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The peaceful poet please;

Nor ceafelefs toils for fordid gains,

Nor purple pomp, nor wide domains,

Nor heaps of wealth,nor power,nor statesman's schemes,
Nor all deceiv'd Ambition's feverish dreams,

Lure his contented heart from the fweet vale of ease.

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PLEASURES of MELANCHOLY.

Written in the Year 1745.

By Mr. THOMAS WARTON.

MOTI

OTHER of musings, Contemplation sage,
Whofe grotto ftands upon the topmost rock
Of Teneriff: 'mid the tempeftuous night,
On which, in calmeft meditation held,
Thou hear'ft with howling winds the beating rain
And drifting hail defcend; or if the skies
Unclouded fhine, and through the blue serene
Pale Cynthia rolls her filver-axled car,
Whence gazing stedfast on the spangled vault
Raptur'd thou fit'ft, while murmurs indistinct
Of diftant billows footh thy penfive ear

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With

With hoarse and hollow founds; fecure, felf-bleft,
There oft thou liften'ft to the wild uproar.
Of fleets encount'ring, that in whispers low
Afcends the rocky fummit, where thou dwell'st
Remote from man, converfing with the spheres!
O lead me, queen fublime, to folemn glooms
Congenial with my foul; to cheerless shades,
To ruin'd feats, or twilight cells and bow'rs,
Where thoughtful Melancholy loves to muse,
Her fav'rite midnight haunts. The laughing fcenes:
Of purple Spring, where all the wanton train
Of Smiles and Graces feem to lead the dance
In fportive round, while from their hands they fhow'r
Ambrofial blooms and flow'rs, no longer charm;
Tempe, no more I court thy balmy breeze,
Adieu green vales! ye broider'd meads, adieu!

* 347 97

Beneath yon ruin'd abbey's mofs-grown piles Oft let me fit, at twilight hour of eve,

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Where through fome western window the pale moon.
Pours her long-levell'd rule of streaming light;
While fullen facred filence reigns around,

Save the lone fcreech-owl's note, who builds his bow'r
Amid the mould'ring caverns, dark and damp,
Or the calm breeze, that ruftles in the leaves

Of

Of flaunting ivy, that with mantle green
Invefts fome wafted tow'r. Or let me tread
Its neighb'ring walk of pines, where mus'd of old
The cloyster'd brother: through the gloomy void **
That far extends beneath their ample arch
As on I pace, religious horror wraps

My foul in dread repofe. But when the world
Is clad in Midnight's raven-colour'd robe,
'Mid hollow charnels let me watch the flame
Of taper dim, fhedding a livid glare
O'er the wan heaps; while airy voices talk
Along the glimm'ring walls: or ghostly shape
At distance seen, invites with beck'ning hand
My lonesome steps, through the far-winding vaults.
Nor undelightful is the folemn noon I

Of night, when haply wakeful from my couch
I ftart: lo, all is motionless around!"

Roars not the rufhing wind; the fons of men
And every beast in mute oblivion lie;
All nature's hufh'd in filence and in fleep.
O then how fearful is it to reflect,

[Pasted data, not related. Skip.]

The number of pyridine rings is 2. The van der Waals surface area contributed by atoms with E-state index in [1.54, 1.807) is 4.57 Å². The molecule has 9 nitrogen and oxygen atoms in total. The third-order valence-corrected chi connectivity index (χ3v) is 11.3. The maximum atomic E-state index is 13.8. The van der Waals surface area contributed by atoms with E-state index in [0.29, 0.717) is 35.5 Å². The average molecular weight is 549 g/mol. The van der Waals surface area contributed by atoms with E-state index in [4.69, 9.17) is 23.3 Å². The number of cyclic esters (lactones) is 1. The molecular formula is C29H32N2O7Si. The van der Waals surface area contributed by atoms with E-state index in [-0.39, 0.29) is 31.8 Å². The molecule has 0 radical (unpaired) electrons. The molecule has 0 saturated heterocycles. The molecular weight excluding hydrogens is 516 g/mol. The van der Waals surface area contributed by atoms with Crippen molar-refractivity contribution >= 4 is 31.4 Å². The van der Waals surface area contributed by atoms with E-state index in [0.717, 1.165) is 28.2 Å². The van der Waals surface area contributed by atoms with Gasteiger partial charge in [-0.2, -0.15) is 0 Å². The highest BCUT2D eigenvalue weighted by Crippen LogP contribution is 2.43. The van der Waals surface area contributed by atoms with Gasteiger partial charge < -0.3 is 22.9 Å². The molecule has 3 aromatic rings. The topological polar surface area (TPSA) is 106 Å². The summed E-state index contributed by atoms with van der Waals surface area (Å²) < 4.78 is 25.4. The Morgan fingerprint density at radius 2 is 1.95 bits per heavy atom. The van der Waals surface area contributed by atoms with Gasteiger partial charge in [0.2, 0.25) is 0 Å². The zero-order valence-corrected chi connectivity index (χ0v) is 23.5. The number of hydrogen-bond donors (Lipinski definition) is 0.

That through the still globe's aweful folitude,
No being wakes but me! 'till stealing sleep
My drooping temples bathes in opiate dews.

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Nor

Nor then let dreams, of wanton folly born,
My fenfes lead through flowery paths of joy;
But let the facred Genius of the night

Such mystic visions fend, as Spenfer saw,
When through bewild'ring Fancy's magic maze,
To the fell houfe of Bufyrane, he led
Th' unfhaken Britomart; or Milton knew,
When in abstracted thought he first conceiv'd
All heav'n in tumult, and the Seraphim
Come tow'ring, arm'd in adamant and gold.

Let others love soft fummer's ev'ning fmiles,
As, lift'ning to the distant water-fall,
They mark the blushes of the ftreaky weft;
I choose the pale December's foggy glooms.
Then, when the fullen fhades of ev'ning close,
Where through the room a blindly-glimm❜ring gleam

The dying embers fcatter, far remote

From Mirth's mad fhouts, that thro' th' illumin'd roof
Refound with festive echo, let me fit,
Bleft with the lowly cricket's drowsy dirge.
Then let my thought contemplative explore
This fleeting state of things, the vain delights,
The fruitless toils, that ftill our search elude,
As through the wilderness of life we rove.

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This fober hour of filence will unmask

Falfe Folly's fmiles, that like the dazzling spells
Of wily Comus cheat th' unweeting eye
With blear illufion, and perfuade to drink
That charmed cup, which Reason's mintage fair
Unmoulds, and stamps the monster on the man.
Eager we tafte, but in the luscious draught
Forget the pois'nous dregs that lurk beneath.

Few know that elegance of foul refin'd,
Whose soft sensation feels a quicker joy
From Melancholy's fcenes, than the dull pride
Of tasteless fplendor and magnificence
Can e'er afford. Thus Eloife, whose mind
Had languish'd to the pangs of melting love,
More genuine tranfport found, as on fome tomb
Reclin'd, fhe watch'd the tapers of the dead;
Or through the pillar'd iles, amid pale shrines

Of imag'd faints, and intermingled graves,
Mus'd a veil'd votarefs: than Flavia feels,

As through the mazes of the festive ball,

Proud of her conquering charms, and beauty's blaze, She floats amid the filken fons of dress,

And fhines the fairest of th' affembled fair.

When azure noon-tide cheers the dædal globe,

And

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